Disputed Elections Are an American Tradition

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Note: This article was first published in 2000, a week after the presidential contest went to the courts. HNN is republishing the piece in the event that the election of 2004 similarly ends in dispute, as some pundits think likely.

Some political analysts claim that without quick resolution of the current presidential election, Americans will lose all faith in the electoral process. But why rush to judgment?

The historical record shows that earlier generations, including the Founding Fathers, believed that it is not haste but the careful counting and analysis of votes that sustains political freedom. A free society must always allow its citizens the right to reasonable objection and redress in cases of illegitimate electoral procedures.

Throughout U.S. history, legislators have decreed that several months must stand between a president's election and inauguration. During this time, votes can be counted, results recorded and disseminated, and any procedural problems addressed. Now, with two months until the inauguration of our 44th president, our nation has no need to rush the electoral process. In a world of instant gratification, we may want answers right away, but fairness is more important than haste.

For more than 200 years, elections in America have been routinely disputed, a practice that protects the will of the people. It is the only insurance that citizens' intent is met.

As members of Virginia's lower House of Assembly, George Washington and Thomas Jefferson themselves"intervened" in many disputed elections. During the eighteenth century, resolving contested elections was normally the first order of business in every new term, both in Virginia and in other colonies and states. Lawmakers would hear a county's claims and then decide whether an election needed to be examined more closely or nullified and redone.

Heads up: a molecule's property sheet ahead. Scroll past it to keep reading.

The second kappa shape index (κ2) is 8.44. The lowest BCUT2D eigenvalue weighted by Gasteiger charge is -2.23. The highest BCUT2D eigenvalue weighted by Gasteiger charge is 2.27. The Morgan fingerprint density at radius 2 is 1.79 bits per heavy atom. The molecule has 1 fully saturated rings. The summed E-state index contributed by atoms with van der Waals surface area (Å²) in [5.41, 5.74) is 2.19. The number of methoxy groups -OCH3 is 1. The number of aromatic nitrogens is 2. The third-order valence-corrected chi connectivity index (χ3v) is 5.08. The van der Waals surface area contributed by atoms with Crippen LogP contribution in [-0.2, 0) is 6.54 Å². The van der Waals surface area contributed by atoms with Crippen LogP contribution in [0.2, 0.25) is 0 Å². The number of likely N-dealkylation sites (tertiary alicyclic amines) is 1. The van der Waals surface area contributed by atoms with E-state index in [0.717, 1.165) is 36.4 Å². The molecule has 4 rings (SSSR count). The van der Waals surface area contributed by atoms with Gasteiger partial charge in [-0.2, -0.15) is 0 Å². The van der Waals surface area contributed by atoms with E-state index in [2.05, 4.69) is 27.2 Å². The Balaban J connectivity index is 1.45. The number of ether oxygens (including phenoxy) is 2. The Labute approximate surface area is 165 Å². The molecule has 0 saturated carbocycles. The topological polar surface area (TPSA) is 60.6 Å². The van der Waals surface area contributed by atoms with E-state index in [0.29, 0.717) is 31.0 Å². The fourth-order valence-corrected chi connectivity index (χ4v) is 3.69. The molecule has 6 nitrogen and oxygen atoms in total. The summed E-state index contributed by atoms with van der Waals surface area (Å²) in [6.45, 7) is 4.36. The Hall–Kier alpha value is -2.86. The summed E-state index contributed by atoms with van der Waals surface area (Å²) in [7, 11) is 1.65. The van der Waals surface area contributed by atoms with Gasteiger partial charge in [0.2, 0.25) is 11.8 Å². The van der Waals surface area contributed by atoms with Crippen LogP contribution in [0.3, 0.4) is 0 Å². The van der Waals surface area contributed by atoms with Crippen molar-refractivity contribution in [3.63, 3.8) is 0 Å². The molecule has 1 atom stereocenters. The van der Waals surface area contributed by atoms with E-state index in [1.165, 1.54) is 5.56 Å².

Indeed, the historical record is full of cases in which votes were resurveyed, confusing ballots reviewed, elections nullified, and voters recanvassed. Even a cursory look at legal reports from the nineteenth century reveals thousands of pages devoted to contested elections.

When elections were questioned, common sense, rather than adherence to technicality, prevailed. Long before punch cards and other modern balloting methods became available, voters wrote candidates' names on slips of paper. Misspellings and wrong initials of first names and last names were commonplace. Rather than throw out the ballots, as electoral judges in Florida have recently done, judges ruled that voters' intent had to be determined whenever possible.

Consider this report from Connecticut in 1878."Votes cast at an election for A.J.W. may be shown to have been intended for A.L.W. The fact that A.L.W. was a candidate and received a large number of votes, and that no person of the name of A.J.W. or of the same first and last names, without the middle initial, resided in the district, would be satisfactory evidence to show that the votes must have been intended for A.L.W." The judge considered voters' intent rather than nullifying their votes.